O Little Town Of Bethlehem

“For there is born to you this day in the city of David [Bethlehem] a Savior, who is Christ the Lord.”

— Luke 2:11

Do you know the story behind one of the most beloved Christmas carols, “O Little Town of Bethlehem”? Let me tell it to you. A young Episcopalian minister arrived in Jerusalem on December 24, 1865. He made his way on horseback about six miles south, to the little town of Bethlehem. He stood at the bottom of a hill and was struck by the vision of the town. With very little light around it, the town seemed so dark. How still and silent was the sight. So unlike the flaming metropolises of America, blackness hovered over the little town of Bethlehem.

Three years later, the minister, Phillips Brooks, wrote a poem about Bethlehem. During the week before Christmas, Brooks’ music director, Lewis Redner, wrote a melody for that poem. He finished it just in time for Christmas Sunday, when it was first sung by six Sunday school teachers and thirty-six children. And every Christmas since, that song has touched our hearts, for it speaks of the deepest needs and greatest longings of the human heart and soul.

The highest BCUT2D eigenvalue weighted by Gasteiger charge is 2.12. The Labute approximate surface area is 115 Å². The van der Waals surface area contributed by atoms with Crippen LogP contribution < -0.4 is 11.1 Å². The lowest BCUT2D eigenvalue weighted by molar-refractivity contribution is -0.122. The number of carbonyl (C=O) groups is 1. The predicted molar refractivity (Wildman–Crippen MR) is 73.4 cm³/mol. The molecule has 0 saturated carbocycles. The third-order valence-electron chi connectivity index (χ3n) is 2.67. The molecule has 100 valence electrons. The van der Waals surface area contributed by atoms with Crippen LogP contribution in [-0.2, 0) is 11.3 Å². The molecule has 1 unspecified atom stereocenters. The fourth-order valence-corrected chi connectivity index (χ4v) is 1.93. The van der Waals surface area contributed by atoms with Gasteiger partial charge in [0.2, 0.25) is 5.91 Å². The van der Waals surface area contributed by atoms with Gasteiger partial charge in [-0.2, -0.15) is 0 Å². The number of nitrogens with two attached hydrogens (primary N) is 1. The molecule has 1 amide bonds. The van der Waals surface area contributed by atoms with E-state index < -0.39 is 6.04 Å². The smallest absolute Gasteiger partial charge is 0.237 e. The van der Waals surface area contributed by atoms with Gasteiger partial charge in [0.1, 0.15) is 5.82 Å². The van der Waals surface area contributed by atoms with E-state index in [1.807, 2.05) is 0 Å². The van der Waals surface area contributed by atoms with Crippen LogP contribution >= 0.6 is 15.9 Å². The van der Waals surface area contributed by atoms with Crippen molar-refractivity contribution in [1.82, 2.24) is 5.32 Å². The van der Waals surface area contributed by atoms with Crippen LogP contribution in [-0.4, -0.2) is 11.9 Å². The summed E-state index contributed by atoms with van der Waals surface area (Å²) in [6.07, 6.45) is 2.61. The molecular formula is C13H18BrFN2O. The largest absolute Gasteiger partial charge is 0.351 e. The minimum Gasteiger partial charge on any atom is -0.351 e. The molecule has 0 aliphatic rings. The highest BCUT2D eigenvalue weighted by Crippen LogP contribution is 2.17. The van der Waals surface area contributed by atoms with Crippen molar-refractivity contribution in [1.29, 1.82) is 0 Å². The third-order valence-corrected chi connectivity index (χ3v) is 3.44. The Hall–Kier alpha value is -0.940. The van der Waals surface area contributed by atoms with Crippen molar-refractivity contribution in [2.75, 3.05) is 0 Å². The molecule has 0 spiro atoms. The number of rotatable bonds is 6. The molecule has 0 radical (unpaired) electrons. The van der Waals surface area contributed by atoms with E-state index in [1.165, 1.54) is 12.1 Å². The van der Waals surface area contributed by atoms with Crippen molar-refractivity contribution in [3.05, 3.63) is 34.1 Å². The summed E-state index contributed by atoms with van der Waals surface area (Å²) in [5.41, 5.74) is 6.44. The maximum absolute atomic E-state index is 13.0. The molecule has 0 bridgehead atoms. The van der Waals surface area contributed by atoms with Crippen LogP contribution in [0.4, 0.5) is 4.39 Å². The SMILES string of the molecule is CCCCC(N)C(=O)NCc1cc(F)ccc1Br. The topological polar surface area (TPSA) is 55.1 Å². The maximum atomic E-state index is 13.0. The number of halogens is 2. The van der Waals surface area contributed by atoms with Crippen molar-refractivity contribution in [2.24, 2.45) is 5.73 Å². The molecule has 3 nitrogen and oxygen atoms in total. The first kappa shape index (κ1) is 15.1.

For centuries the human soul has longed for something more than death. “Is life no more than this?” people ask as they watch their loved ones descend into the tomb to return no more. “There must be more than this.” The hopes of all the world rested with that little Babe in Bethlehem.

Also, the fears of all the world were met there with Him—the fears that life has no ultimate meaning and no significant purpose, that humanity has no future, that we must go down into the pit of oblivion never to live again. But Christ’s birth gives humankind new hope to combat those fears.

Today as you anticipate Christmas, think of Bethlehem and the event that occurred in that humble little town. Allow Christ to meet all your hopes and fears, for He came to do just that.

“Yet in the dark street shineth the everlasting Light; The
hopes and fears of all the years are met in Thee tonight.”
Phillips Brooks